Survivor: An Interview with Benny Turner
Benny Turner’s story is the story of the blues. It’s his roots, his heritage, and his DNA. The younger brother of blues guitar legend Freddie King, Turner grew up in rural Texas during the wake of the Great Depression. His family moved as many did to the industrially rich city of Chicago when he was still a boy. That alone is a big part of the path of the blues in itself.
Turner started on guitar and first worked in Gospel, but a trial by fire on bass with his brother set his career path onto the four-string. He went on to work with Dee Clark and the Soul Stirrers before coming back to the fold in his brother’s band. Tragically, King passed soon after at the age of 42. After two years “as a recluse,” Mighty Joe Young convinced him to join his band. After Young retired, he joined Marva Wright, who ultimately passed away in 2010.
After losing so many of his friends and bandleaders, Turner changed his decades-long role as a sideman into that of a frontman. He’s recorded several albums as a leader and published a great memoir, entitled Survivor: The Benny Turner Story.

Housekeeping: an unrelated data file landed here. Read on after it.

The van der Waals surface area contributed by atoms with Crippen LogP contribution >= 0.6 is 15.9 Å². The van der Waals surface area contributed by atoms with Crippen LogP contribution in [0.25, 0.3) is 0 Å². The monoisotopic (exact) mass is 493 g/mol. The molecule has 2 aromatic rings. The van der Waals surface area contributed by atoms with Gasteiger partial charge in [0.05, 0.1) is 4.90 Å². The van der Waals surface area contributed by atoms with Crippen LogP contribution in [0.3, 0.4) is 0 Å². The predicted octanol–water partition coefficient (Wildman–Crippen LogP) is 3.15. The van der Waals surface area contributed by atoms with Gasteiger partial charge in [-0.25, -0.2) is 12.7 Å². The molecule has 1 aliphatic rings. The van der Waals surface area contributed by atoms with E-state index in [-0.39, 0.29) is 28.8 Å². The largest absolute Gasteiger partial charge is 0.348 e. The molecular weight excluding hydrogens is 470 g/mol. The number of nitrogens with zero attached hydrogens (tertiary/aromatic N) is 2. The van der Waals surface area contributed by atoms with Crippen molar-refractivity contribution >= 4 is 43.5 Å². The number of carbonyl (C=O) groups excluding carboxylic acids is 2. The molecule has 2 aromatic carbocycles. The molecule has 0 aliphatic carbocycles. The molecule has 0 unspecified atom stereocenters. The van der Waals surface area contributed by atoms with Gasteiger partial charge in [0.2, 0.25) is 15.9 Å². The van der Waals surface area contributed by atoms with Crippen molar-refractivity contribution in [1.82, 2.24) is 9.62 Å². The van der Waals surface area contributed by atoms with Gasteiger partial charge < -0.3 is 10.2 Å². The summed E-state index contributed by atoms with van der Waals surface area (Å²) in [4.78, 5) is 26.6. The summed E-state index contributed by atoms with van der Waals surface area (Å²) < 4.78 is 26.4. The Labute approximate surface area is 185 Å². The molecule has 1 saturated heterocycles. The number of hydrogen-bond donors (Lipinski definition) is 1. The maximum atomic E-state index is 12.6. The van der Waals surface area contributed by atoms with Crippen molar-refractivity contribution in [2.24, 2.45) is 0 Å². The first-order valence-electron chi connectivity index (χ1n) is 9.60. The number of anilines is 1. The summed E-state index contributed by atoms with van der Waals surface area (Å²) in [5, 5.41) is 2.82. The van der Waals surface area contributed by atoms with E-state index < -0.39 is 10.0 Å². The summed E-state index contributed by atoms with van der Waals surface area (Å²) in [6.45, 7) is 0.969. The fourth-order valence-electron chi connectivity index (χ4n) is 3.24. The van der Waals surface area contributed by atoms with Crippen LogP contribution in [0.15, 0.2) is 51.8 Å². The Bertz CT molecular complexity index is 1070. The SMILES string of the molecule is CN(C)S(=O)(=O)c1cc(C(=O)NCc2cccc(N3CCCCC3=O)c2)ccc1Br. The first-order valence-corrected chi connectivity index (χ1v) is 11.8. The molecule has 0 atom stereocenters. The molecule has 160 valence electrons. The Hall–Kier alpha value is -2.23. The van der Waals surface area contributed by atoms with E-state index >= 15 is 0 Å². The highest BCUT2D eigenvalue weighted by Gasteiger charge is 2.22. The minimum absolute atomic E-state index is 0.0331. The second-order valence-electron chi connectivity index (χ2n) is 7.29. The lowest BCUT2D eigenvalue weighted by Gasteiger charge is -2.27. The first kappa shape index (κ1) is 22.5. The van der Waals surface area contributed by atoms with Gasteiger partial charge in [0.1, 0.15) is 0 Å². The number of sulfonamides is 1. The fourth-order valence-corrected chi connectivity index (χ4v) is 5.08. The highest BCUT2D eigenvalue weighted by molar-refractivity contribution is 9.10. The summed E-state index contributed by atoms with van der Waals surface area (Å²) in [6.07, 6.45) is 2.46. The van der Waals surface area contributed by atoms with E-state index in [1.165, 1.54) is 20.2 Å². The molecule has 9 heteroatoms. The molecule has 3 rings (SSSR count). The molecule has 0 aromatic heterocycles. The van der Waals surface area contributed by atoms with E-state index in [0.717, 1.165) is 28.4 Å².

Turner’s latest release is the song “Who Sang It First,” which is accompanied by a music video. The song pays homage to the great blues musicians of the past that blazed a trail for today’s music. Focusing on his own roots, the video features Turner returning to his childhood home of Gilmer, Texas.
“‘Who Sang It First,’ is about blues history, which is black history,” Turner stated. “Shooting the music video in East Texas honors my personal history too. As a young boy in Gilmer, I rode on the cotton sack with my brother when he picked cotton. Recently I celebrated my 80th birthday at Salmon Lake Park in Grapeland. I’m proud to bring all of that history together to share an important message: never forget who sang it first and why!”
We caught with Turner to get the scoop on the song, his life, and making the leap to being a frontman.
You recently released the song and video for “Who Sang It First” – could you tell me a bit about that song?
Well, the young man who wrote it wanted Sally to let me give a listen and I did. I said we can rewrite this, so I did, and then while writing the song I said, “We can give honor to the old blues legends.” Things kind of fell into place. It was tough to write that song, you know. I threw a lot of paper away working on it. You know how it goes when you’re creating it and just doesn’t work. The night before the recording, things came together. I’d been working for a couple of months on it [then] just like that it came together.